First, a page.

Giving in the name of…

By Patrice Simonnet
On August 1, 2013 At 2:00 pm

Category : acquisition, communication, individuals, Latest posts, retention

Responses : 4 Comments

Last week, a friend of mine queued for more than one hour to get me a surprising present: a soft drink! Since then, I’ve been thinking how this could be an inspiring idea for us fundraisers!

Consider that my birthday is still far away and that this “cola” can be bought for cheap everywhere around the globe. The color of its packaging is always red and white when it is not the “light” o “zero” version of it. You see, I don’t even need to name it to you! In fact, the first reason for my friend to queue was notoriety.

A mass market product...but unique!

A mass market product…but unique!

Nothing seems more valuable than a unique version of a classic product. Add to that a free of charge customization of the packaging of this product and you get the perfect present. Many people will choose it because, in a way, it is not a product anymore. They will never use this product but they will cherish it because this product includes a part of them in it.

So, what about a fundraising “product” that is unique and that make you feel different? Not possible? Just try to read again the previous paragraph, replacing the word “product” by “donation”… not bad hey?!

The recipe seems simple. Uniqueness through customization of the product with a name (a particular name). Any time of the year. Making the person feels special. Other brands have showed the way: Louis Vuitton allows you to write your initials on a luxury bag, an Ipad can host any quote, you can choose the color of each single part of your Nike. They did so on a worldwide scale by using new technologies available on the supply chain.

Is there a way you can do the same for your fundraising programme? Just consider digital printing that allows extensive customization of any direct marketing pack, especially the graphical elements. Some years ago, this was not possible on a large scale and at a reasonable cost.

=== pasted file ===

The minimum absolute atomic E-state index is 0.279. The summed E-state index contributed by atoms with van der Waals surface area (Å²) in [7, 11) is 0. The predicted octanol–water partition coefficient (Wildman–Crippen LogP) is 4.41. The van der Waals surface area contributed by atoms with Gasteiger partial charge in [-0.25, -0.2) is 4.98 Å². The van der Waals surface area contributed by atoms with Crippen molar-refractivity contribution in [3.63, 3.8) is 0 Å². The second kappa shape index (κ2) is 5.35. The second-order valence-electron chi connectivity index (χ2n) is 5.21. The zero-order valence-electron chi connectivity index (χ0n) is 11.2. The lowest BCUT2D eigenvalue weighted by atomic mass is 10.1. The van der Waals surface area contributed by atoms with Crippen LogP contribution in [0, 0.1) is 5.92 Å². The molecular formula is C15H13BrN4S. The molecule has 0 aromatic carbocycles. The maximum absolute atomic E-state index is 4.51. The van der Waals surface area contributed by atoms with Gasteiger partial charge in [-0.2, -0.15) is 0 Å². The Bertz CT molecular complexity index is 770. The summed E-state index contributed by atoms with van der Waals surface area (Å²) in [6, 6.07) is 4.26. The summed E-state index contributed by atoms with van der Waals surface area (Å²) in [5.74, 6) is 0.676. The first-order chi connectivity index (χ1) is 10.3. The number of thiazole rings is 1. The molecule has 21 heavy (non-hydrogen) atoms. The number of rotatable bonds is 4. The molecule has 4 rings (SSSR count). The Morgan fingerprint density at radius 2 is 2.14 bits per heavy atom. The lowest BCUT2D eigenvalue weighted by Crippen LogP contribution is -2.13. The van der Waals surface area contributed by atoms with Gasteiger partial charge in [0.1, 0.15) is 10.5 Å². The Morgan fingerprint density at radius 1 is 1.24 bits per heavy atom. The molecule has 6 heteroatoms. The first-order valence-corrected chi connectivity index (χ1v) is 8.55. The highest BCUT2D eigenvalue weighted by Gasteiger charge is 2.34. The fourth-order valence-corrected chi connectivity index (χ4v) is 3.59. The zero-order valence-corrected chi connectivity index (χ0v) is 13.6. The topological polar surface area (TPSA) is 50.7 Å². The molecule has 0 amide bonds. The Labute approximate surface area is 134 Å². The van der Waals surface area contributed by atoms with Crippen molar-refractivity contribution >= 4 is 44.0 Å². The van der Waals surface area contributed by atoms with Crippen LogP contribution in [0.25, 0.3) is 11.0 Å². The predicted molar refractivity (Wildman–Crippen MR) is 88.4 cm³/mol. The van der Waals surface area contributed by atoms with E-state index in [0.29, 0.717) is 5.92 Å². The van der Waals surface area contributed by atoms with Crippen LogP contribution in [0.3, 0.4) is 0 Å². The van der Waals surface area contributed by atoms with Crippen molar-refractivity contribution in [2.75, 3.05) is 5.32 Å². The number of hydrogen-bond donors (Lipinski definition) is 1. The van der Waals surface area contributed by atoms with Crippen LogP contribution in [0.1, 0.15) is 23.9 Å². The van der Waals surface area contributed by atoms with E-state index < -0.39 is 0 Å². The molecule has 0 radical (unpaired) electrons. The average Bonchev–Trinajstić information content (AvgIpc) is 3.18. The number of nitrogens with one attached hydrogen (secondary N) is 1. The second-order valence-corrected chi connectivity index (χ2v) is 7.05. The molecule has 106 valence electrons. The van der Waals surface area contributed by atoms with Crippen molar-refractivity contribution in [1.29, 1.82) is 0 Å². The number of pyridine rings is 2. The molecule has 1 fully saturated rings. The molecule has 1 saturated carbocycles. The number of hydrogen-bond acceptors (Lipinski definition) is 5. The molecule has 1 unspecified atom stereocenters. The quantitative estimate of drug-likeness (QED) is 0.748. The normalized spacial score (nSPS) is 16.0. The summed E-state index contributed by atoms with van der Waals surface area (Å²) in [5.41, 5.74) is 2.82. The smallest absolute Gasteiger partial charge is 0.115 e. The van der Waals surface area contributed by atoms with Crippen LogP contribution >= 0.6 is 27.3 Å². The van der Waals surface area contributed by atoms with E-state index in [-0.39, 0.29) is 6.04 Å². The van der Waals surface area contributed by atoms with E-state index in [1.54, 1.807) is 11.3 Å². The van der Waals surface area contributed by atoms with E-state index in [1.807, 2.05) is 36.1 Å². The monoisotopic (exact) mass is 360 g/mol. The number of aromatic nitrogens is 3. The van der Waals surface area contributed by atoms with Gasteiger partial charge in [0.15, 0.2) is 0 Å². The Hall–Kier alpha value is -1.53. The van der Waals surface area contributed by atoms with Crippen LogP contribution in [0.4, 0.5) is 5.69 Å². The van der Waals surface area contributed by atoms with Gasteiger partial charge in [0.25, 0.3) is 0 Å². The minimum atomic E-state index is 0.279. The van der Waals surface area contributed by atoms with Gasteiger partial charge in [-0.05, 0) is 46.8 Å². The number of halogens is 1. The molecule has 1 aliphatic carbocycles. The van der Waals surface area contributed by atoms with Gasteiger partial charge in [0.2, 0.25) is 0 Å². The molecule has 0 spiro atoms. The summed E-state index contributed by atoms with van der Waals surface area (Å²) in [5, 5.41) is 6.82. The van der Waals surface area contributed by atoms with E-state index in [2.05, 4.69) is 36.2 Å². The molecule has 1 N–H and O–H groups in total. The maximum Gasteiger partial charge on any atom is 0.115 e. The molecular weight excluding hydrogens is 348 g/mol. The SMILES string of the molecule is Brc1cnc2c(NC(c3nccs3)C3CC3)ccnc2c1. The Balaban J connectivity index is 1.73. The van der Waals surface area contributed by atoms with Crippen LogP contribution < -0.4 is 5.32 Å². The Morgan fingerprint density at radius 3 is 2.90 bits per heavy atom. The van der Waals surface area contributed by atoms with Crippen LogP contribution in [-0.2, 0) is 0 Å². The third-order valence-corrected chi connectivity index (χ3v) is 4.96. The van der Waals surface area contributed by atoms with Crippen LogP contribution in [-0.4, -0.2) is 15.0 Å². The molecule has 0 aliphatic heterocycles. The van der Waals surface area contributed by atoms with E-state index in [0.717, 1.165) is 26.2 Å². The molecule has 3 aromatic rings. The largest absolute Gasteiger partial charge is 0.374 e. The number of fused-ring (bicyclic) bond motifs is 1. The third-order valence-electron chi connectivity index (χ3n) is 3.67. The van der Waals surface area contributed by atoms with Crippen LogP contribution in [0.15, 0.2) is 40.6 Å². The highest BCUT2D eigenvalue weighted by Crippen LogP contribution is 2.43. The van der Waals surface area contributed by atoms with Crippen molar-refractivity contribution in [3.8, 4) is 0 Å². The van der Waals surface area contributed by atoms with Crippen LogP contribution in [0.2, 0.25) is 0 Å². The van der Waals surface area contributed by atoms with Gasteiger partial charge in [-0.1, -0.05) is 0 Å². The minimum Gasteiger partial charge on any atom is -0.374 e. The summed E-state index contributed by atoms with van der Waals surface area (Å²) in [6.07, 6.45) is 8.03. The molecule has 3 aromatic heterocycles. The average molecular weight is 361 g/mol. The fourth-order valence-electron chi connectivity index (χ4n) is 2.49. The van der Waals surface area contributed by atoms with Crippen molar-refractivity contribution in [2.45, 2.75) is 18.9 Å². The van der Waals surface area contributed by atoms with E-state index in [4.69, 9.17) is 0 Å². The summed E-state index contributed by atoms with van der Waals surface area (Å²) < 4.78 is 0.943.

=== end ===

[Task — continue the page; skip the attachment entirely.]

Let’s try to list some ways to use a NAME as a key element of your fundraising offer:

– use the name of the beneficiary: this is core element of child sponsorship’s organizations. Make personal any project by collecting name or choosing one representing the entire project.

– vary the sender of communication to donors: test letters signed by a testimonial, by another donor that experienced a field visit, by a field worker or by the customer care officer. From time to time, I “personally” receive emails from Michele Obama and you can be sure I read them all,

– print envelops of direct mailing packs with a call to action including the name of the recipient. Or just have an extra window on the envelop that show a customized text printed on the letter.

– do name objects, name equipment, name buildings: people are happy to have their name on a bench, on a tree, at the entrance of a museum. Make sure to send them a nice certificate, an invitation to visit or a picture of where there name is displayed for eternity (!!!).

– name dropping for donor-get-donor activities: remember to thank when a donors introduce you a new one. Especially if this last one made a donation.

Campbell's Soup Cans is a work of art produced in 1962 by Andy Warhol.

Campbell’s Soup Cans is a work of art produced in 1962 by Andy Warhol.

-special edition of your publication: have some publication signed personally by a prestigious board member or a testimonial and make

sure to give them to major donors. According to the contents, you can also print them in a high-end format, number them, auction them. They are unique, so they worth a lot!

-In Memoriam donations. No need to comment.

And at last, what about a “not in my name” campaigns: petition are a good way to recruit warm prospect. Ask one of the main environmental ngo about its “click-and-call” conversion activities.

To conclude, ask yourself how to apply the famous quote of Andy Wharol: “In the future, everyone will be world-famous for 15 minutes”. He made art from a soup can, others increase sales of a soda writing your name on the packaging. I am sure you can get a lot of ispiration from it.

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Patrice Simonnet (8 blogs on 101fundraising)

Patrice is a French fundraiser lost and happy in Italy since 11 years... There, everyday, he discovers what cross-cultural means! After experiences as DM officer for Unicef and Head of Fundraising for ActionAid Italy, he is currently Head of Fundraising of a foundation taking care of Italian cultural and environmental heritage (FAI-Fondo Ambiente Italiano). There he manages a team of 30 dedicated and passionate staff. In a past life, he lived in Africa and South America, graduated both in "international business studies" and "development studies".


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